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Out in the Bay: Author's quest for Black queer ancestors begets 'The Prophets'

by Eric Jansen

Robert Jones Jr.'s search for queer Black ancestors inspired him to write "The Prophets." Photo: Alberto Vargas, RainRiver Images
Robert Jones Jr.'s search for queer Black ancestors inspired him to write "The Prophets." Photo: Alberto Vargas, RainRiver Images  

In his debut novel, Robert Jones Jr., describes the romantic and tragic relationship between Samuel and Isaiah, two enslaved young men on a Mississippi cotton plantation in the early 1800s. "The Prophets" explores gender and sexuality, race, power, toxic religion, and masculinity.

The New York Times described the instant bestseller, published January 5, as "a lyrical and rebellious love story" and the New Yorker called it a "panoramic vision of love and cruelty." Beyond its love story, the novel poignantly and viscerally connects the dots from slavery to today's racial injustices and from Missionary Christianity to the slave trade, homophobia, transphobia, and misogyny.

Jones told Out in the Bay — Queer Radio this week that his quest for queer Black ancestors is what inspired his challenging 14-year journey to write his book. In academic research while studying at Brooklyn College, he found citations of non-consensual queer sex in U.S. slave days — mostly masters dominating the enslaved — but no loving Black queer figures like those that appeared "out of the ether" in the Harlem Renaissance.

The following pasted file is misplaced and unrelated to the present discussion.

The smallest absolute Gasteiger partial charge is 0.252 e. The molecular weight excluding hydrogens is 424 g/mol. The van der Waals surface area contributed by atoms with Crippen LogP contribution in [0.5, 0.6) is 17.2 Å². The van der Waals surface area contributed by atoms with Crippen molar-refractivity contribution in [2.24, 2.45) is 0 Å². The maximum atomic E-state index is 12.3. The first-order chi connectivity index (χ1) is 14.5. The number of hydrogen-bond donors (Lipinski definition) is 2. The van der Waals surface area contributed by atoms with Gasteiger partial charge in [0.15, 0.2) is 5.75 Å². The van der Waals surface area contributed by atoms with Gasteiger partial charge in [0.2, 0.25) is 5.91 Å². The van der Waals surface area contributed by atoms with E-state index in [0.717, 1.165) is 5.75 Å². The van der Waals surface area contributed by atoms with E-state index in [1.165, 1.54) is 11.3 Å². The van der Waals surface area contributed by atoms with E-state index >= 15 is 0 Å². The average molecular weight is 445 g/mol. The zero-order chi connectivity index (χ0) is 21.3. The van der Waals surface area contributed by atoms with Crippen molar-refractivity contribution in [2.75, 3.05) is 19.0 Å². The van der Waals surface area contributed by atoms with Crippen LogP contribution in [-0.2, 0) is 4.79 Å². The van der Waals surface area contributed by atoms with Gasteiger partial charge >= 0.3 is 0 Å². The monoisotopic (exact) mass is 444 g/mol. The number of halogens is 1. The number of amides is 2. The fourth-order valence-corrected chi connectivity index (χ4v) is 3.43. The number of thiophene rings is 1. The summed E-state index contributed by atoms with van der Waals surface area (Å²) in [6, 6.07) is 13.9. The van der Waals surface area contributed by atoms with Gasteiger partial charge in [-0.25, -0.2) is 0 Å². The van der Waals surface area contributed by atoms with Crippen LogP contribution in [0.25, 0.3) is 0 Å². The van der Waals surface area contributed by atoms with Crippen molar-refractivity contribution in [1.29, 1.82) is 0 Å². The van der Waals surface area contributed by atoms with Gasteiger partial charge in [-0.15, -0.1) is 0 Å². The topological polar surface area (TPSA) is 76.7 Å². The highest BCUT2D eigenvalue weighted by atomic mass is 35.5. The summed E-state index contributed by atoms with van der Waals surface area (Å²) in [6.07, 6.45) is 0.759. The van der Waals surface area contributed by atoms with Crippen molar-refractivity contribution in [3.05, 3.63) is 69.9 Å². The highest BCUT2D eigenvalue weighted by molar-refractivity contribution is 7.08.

"What about the love? Could not find any examples of it during those times," Jones said. So he followed the advice of the late writer Toni Morrison: "If you cannot find the book you wish to read, then you must write it."

Jones said he was "terrified" as he embarked on the project, partly because he had scant source material, and also: "I was afraid of how people might receive the very idea of Blackness and queerness being put together in a historical context like this, especially on a plantation." For many Black people, said Jones, "the antebellum slavery period is sacrosanct and also very difficult to confront because there's so much pain."

So he researched further back in time, unveiling gender fluidity as the norm in many pre-Colonial African societies. "For example, 'King' was simply a title," said Jones. "Whoever held that title was king, irrespective of their genitals."

In Jones' book readers will encounter a female African king who has many wives — male, female and nonbinary. Heteronormativity is a "Western construction" buoyed up by conservative Christianity, he said, "not something that sprouted out of nature."

"If we want to practice what we call pro-Blackness in current times, then we must realize that any bigotry toward LGBTQIA+ people is a form of anti-Blackness," said Jones, "taught by our enslavers."

"The Prophets" may be a difficult journey for readers, too. Jones keeps readers on the path by — in the midst of horrors — painting small beauties and yes, love along the way.

Hear Robert Jones Jr. read from "The Prophets" and elaborate on his discoveries on this week's Out in the Bay. The program re-airs 9:30 a.m. Saturday, February 27, on KSFP, 102.5 FM in SF only, and is available anytime, anywhere on Out in the Bay's website. Out in the Bay also airs at 10 p.m. Tuesdays on KALW, 91.7 FM throughout the Bay Area.

Eric Jansen hosts and co-produces Out in the Bay — Queer Radio from San Francisco. Learn more and listen at https://www.outinthebay.org/

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